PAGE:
to fill up the lack, but they never do. You can escape this package of illusion if you see yourself not in the shadow fighting
to get to God but in the light from the first moment. The only difference between you and a saint is that your light is small
and a saint's is great. You are both of the light.
4. See everyone else in the light.
- The cheapest way to feel good about yourself is by feeling superior to other people.
From this small seed grows every manner of judgment. A simple formula may help here. When you are tempted to judge another
human being, no matter how obviously he or she deserves it, remind yourself that everyone is doing the best he or she can
from his or her own level of consciousness.
5. Reinforce your intentions every day.
- Everyday life is a kind of swirling chaos, and the ego is entrenched in its demands.
You need to remind yourself, day in and day out, of your spiritual purpose. For some people it helps to write down their intentions;
for others, periods of regular meditation and prayer are useful. Find your center, look closely at yourself and do not let
go of your intention until it feels centered inside yourself.
6. Learn to forgive
- We all fall into traps of selfishness and delusions when we least expect
it. The chance remark that wounds someone else, the careless lie, the irresistible urge to cheat are universal. Forgive yourself
for being where you are. Apply to yourself the same dictum as to others: you are doing the best you can from your own level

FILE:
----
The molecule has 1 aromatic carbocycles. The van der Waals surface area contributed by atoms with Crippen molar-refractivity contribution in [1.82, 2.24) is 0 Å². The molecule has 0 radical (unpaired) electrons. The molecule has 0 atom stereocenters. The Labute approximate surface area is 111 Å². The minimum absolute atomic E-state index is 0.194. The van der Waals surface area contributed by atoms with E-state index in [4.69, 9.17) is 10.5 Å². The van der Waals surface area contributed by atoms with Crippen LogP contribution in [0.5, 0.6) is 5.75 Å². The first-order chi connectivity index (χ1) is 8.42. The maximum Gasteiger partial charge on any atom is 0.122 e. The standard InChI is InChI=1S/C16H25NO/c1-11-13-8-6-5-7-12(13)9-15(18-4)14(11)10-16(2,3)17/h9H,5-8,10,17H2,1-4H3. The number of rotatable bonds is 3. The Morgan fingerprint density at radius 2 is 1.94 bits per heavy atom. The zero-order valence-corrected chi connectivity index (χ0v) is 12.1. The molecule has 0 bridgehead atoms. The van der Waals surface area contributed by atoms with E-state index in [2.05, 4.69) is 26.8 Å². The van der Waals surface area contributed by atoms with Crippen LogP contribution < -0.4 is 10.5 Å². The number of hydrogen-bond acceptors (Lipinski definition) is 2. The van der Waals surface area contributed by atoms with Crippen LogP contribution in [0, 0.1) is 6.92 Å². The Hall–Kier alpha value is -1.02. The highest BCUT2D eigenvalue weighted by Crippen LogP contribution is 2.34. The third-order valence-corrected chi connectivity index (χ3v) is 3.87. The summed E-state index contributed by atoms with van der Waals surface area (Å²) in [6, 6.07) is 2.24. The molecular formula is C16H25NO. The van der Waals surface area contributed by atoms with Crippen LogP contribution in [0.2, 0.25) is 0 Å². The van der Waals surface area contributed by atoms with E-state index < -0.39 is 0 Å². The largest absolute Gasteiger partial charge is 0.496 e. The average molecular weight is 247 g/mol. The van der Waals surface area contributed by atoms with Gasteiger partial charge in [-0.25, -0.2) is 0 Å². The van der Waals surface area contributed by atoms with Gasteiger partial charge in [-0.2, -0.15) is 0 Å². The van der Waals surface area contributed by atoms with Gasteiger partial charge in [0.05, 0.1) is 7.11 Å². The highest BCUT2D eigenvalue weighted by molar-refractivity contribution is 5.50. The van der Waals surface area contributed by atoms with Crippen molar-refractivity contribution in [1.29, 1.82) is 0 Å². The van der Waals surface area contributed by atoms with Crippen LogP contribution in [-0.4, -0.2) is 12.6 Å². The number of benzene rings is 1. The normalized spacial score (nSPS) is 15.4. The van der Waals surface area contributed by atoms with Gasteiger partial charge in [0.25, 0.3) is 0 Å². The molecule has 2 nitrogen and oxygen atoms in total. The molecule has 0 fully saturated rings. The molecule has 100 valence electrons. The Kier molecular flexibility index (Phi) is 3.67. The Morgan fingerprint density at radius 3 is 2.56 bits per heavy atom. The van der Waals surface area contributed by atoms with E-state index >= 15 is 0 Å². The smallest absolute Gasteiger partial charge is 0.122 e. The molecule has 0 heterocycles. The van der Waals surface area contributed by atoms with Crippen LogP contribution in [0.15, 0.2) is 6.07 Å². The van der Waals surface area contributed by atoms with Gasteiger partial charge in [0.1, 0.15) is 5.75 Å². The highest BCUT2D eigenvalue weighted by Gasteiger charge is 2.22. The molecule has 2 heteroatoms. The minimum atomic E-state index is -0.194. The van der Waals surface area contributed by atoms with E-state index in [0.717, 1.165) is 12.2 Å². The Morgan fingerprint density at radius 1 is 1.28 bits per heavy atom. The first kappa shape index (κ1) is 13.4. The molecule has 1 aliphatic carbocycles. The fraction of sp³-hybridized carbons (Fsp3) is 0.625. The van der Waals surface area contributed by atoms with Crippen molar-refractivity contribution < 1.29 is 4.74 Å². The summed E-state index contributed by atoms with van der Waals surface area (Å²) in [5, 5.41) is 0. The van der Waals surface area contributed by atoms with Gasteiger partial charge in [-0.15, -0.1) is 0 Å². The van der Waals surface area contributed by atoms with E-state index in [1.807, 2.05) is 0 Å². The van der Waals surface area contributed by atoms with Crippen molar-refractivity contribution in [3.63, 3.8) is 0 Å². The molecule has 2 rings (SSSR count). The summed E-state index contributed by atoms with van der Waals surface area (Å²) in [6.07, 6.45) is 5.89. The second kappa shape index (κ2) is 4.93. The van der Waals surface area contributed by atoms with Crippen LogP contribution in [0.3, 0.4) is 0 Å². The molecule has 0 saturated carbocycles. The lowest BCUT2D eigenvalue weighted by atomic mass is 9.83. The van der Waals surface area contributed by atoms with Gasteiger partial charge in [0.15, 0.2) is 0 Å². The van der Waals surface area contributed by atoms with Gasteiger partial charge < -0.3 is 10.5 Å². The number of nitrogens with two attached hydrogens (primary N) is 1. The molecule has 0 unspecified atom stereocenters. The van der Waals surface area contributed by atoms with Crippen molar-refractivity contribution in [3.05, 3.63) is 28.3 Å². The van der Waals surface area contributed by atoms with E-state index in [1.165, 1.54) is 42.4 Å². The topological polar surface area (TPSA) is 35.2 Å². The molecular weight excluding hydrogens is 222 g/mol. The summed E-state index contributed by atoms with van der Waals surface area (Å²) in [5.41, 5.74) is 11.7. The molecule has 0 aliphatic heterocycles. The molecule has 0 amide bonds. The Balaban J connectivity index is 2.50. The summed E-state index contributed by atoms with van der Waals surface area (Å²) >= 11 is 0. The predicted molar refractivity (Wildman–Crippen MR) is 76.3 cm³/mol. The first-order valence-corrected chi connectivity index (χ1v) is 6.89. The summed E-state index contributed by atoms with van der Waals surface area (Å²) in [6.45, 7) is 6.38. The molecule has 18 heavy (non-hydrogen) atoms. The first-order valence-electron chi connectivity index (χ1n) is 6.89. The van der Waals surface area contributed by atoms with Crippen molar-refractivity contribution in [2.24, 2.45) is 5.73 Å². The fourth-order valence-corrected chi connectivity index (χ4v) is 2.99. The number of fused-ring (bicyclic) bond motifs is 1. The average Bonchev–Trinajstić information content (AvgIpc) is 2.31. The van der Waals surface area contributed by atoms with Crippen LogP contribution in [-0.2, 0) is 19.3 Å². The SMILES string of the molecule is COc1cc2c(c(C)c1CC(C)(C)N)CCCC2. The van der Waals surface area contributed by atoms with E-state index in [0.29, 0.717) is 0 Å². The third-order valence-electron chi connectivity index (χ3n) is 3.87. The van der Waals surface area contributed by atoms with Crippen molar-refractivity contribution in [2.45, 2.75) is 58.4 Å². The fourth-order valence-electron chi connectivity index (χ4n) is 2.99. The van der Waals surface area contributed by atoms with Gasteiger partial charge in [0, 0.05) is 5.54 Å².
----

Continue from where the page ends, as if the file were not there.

of consciousness. (I like to remember one master's definition of the perfect disciple "One
who is always stumbling but never falls".)
7. Learn to let go.
The paradox of being spiritual is that you are always wrong and always right at the same
time. Life is change; you must be prepared to let go of today's beliefs, thoughts and actions no matter how spiritual they
make you feel. Every stage of inner growth is good. Each is nurtured by God.
8. Revere what is holy.
- Our society teaches us to
be skeptical of the sacred. But every saint is your future, and every master is reaching over his shoulder to look at you,
waiting for you to join him. Human representatives of God constitute an infinite treasure. Dipping into this treasure will
help you open your heart.
9. Allow God to take over.
- Most people are addicted to worry, control, over-management and lack of faith. Resist the temptation to follow
these tendencies. Don't listen to the voice that says you have to be in charge, that constant vigilance is the only way to
get anything done.
Let spirit try a new way.
Your intention is the most powerful tool at your disposal. Intend for everything to work out as it should, then let go and
allow opportunities and openings to come your way. The outcome you are trying so hard to force may not be as good for you
as the one that comes naturally. If you could give one percent of your life over to God every day, you would be the most enlightened
person in the world in three months. Keep that in mind and surrender something, anything, on a daily basis.
10. Embrace the unknown.
- Over the years you formed
likes and dislikes; you learned to accept certain limits. None of this is the real you. The unknown is awaiting you, an unknown
that has nothing to do with the "I" you already know. Some people reach the edge of illusion only at the moment of death,
and then with a long look backward, one lifetime seems incredibly short and transient.
The part of us that we know
is the part that flickers out all too fast. When you feel a new impulse, an uplifting thought, an insight that you have never
acted upon before, embrace the unknown. Cherish it as the newborn baby. God lives in the unknown, and when you can embrace
it fully, you will be home free.